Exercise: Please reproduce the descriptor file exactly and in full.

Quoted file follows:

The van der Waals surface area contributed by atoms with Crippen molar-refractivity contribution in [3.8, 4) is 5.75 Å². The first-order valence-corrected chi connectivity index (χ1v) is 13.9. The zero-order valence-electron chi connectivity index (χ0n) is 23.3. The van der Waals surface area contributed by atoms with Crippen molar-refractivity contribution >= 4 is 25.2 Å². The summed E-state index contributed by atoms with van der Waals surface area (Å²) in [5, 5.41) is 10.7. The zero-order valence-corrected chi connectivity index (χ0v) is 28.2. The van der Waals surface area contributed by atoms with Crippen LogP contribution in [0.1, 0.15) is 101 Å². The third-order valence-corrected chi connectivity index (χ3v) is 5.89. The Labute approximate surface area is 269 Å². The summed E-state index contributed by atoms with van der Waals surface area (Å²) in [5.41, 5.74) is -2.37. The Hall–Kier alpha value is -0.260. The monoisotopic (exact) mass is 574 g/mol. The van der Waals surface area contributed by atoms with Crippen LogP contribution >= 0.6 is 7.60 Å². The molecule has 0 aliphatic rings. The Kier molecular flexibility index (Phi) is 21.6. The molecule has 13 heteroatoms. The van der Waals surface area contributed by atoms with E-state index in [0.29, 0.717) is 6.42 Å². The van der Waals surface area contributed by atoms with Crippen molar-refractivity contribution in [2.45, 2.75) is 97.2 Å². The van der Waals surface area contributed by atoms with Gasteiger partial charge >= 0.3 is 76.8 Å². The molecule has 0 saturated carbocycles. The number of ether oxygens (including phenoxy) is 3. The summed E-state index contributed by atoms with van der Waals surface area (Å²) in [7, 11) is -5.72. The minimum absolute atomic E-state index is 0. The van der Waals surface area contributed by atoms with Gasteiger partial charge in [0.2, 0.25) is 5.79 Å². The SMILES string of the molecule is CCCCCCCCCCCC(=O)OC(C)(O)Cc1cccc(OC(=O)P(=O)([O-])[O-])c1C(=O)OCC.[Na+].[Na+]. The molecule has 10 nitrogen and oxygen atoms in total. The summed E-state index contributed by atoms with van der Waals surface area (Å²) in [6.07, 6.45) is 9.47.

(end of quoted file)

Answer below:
The van der Waals surface area contributed by atoms with Crippen molar-refractivity contribution in [3.8, 4) is 5.75 Å². The first-order valence-corrected chi connectivity index (χ1v) is 13.9. The zero-order valence-electron chi connectivity index (χ0n) is 23.3. The van der Waals surface area contributed by atoms with Crippen molar-refractivity contribution >= 4 is 25.2 Å². The summed E-state index contributed by atoms with van der Waals surface area (Å²) in [5, 5.41) is 10.7. The zero-order valence-corrected chi connectivity index (χ0v) is 28.2. The van der Waals surface area contributed by atoms with Crippen LogP contribution in [0.1, 0.15) is 101 Å². The third-order valence-corrected chi connectivity index (χ3v) is 5.89. The Labute approximate surface area is 269 Å². The summed E-state index contributed by atoms with van der Waals surface area (Å²) in [5.41, 5.74) is -2.37. The Hall–Kier alpha value is -0.260. The monoisotopic (exact) mass is 574 g/mol. The van der Waals surface area contributed by atoms with Crippen LogP contribution >= 0.6 is 7.60 Å². The molecule has 0 aliphatic rings. The Kier molecular flexibility index (Phi) is 21.6. The molecule has 13 heteroatoms. The van der Waals surface area contributed by atoms with E-state index in [0.29, 0.717) is 6.42 Å². The van der Waals surface area contributed by atoms with Crippen molar-refractivity contribution in [2.45, 2.75) is 97.2 Å². The van der Waals surface area contributed by atoms with Gasteiger partial charge >= 0.3 is 76.8 Å². The molecule has 0 saturated carbocycles. The number of ether oxygens (including phenoxy) is 3. The summed E-state index contributed by atoms with van der Waals surface area (Å²) in [7, 11) is -5.72. The minimum absolute atomic E-state index is 0. The van der Waals surface area contributed by atoms with Gasteiger partial charge in [0.2, 0.25) is 5.79 Å². The SMILES string of the molecule is CCCCCCCCCCCC(=O)OC(C)(O)Cc1cccc(OC(=O)P(=O)([O-])[O-])c1C(=O)OCC.[Na+].[Na+]. The molecule has 10 nitrogen and oxygen atoms in total. The summed E-state index contributed by atoms with van der Waals surface area (Å²) in [6.07, 6.45) is 9.47.